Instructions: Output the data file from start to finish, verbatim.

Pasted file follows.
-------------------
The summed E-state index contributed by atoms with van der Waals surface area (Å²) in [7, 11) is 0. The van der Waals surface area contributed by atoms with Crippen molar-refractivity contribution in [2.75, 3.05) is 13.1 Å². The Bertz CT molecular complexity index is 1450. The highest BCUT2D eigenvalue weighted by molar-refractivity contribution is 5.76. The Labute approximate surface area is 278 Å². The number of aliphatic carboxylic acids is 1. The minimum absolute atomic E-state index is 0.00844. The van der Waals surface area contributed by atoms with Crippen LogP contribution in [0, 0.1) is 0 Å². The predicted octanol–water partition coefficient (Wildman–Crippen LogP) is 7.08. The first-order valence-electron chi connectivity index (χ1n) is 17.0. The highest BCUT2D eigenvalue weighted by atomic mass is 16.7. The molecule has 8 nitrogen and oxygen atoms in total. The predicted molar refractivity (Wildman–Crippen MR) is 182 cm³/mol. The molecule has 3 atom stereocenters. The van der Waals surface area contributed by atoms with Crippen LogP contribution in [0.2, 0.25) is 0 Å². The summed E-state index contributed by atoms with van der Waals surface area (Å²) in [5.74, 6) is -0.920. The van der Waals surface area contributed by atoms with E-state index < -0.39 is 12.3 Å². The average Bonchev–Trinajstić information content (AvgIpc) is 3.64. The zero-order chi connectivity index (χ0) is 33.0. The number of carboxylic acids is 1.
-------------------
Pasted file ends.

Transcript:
The summed E-state index contributed by atoms with van der Waals surface area (Å²) in [7, 11) is 0. The van der Waals surface area contributed by atoms with Crippen molar-refractivity contribution in [2.75, 3.05) is 13.1 Å². The Bertz CT molecular complexity index is 1450. The highest BCUT2D eigenvalue weighted by molar-refractivity contribution is 5.76. The Labute approximate surface area is 278 Å². The number of aliphatic carboxylic acids is 1. The minimum absolute atomic E-state index is 0.00844. The van der Waals surface area contributed by atoms with Crippen LogP contribution in [0, 0.1) is 0 Å². The predicted octanol–water partition coefficient (Wildman–Crippen LogP) is 7.08. The first-order valence-electron chi connectivity index (χ1n) is 17.0. The highest BCUT2D eigenvalue weighted by atomic mass is 16.7. The molecule has 8 nitrogen and oxygen atoms in total. The predicted molar refractivity (Wildman–Crippen MR) is 182 cm³/mol. The molecule has 3 atom stereocenters. The van der Waals surface area contributed by atoms with Crippen LogP contribution in [0.2, 0.25) is 0 Å². The summed E-state index contributed by atoms with van der Waals surface area (Å²) in [5.74, 6) is -0.920. The van der Waals surface area contributed by atoms with E-state index < -0.39 is 12.3 Å². The average Bonchev–Trinajstić information content (AvgIpc) is 3.64. The zero-order chi connectivity index (χ0) is 33.0. The number of carboxylic acids is 1.